What are allergies?
An allergic reaction occurs when a particle (pollen, certain foods, etc.) called an allergen attaches to certain cells in your nose, throat, intestines, etc. and causes a certain effects. These effects are the symptoms we associate with allergies—runny nose, sneezing, post-nasal drip, itchy water eyes, gastrointestinal upset, rashes or hives, etc.
How do I get rid of my allergies?
Most treatments for allergies are aimed at preventing or minimizing symptoms. Steroid nasal sprays, antihistamines and other medical treatments work on different steps in the reaction of allergens and inflammatory cells to prevent certain chemicals (e.g., histamine) from being able to cause their effects and therefore, your symptoms.
The only method to cure allergy problems is via immunotherapy, which is designed to “train” your body to change how it reacts to those allergens it is sensitive to.
What is allergy testing?
The first step in treating allergies effectively is to accurately identify exactly which allergens are causing the problems. Traditionally, this was done with skin testing, where a small amount of allergen (e.g., ragweed extract, dust mite extract, etc.) was place just underneath the skin with a small needle. This was performed for the most common allergens and any other suspected allergens based on the patient’s history. Based on the amount of swelling and redness that formed, the patient’s was deemed “allergic” or not to each allergen. This technique was time consuming and uncomfortable patients but reliable and accurate.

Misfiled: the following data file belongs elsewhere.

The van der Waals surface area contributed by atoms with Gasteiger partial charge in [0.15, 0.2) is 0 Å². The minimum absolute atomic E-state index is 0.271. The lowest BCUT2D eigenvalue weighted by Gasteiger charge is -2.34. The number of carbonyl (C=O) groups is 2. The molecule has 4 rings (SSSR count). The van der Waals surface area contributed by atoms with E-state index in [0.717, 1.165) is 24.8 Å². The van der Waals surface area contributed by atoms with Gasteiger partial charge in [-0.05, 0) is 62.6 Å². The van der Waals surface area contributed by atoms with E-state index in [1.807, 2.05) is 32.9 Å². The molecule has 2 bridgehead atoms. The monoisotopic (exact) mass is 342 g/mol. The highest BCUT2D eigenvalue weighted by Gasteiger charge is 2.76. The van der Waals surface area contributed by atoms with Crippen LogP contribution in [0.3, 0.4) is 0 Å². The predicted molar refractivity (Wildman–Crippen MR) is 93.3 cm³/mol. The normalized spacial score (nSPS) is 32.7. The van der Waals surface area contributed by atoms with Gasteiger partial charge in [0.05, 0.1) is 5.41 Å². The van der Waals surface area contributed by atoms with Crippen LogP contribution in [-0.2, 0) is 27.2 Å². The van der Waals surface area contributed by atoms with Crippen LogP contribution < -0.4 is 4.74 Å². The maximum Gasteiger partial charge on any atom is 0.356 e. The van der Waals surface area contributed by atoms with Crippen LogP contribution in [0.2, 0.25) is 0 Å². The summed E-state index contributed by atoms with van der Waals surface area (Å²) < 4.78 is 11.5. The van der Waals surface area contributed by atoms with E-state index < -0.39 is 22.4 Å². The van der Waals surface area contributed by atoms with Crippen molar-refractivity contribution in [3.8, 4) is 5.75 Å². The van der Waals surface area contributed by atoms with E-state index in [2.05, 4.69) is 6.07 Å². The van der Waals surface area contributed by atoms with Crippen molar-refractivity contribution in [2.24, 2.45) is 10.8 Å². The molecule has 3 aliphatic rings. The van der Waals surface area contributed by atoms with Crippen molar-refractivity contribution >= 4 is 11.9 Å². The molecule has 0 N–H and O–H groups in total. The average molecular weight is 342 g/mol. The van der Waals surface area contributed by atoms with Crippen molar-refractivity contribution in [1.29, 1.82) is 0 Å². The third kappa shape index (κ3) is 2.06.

Alternatively, in vitro testing (done in the lab, not on the patient) has become our standard testing method. Radio-Allergo-Sorbent Testing (RAST) involves drawing a vial of the patient’s blood , which is then sent to a laboratory that can determine which allergens the patient will cross-react to.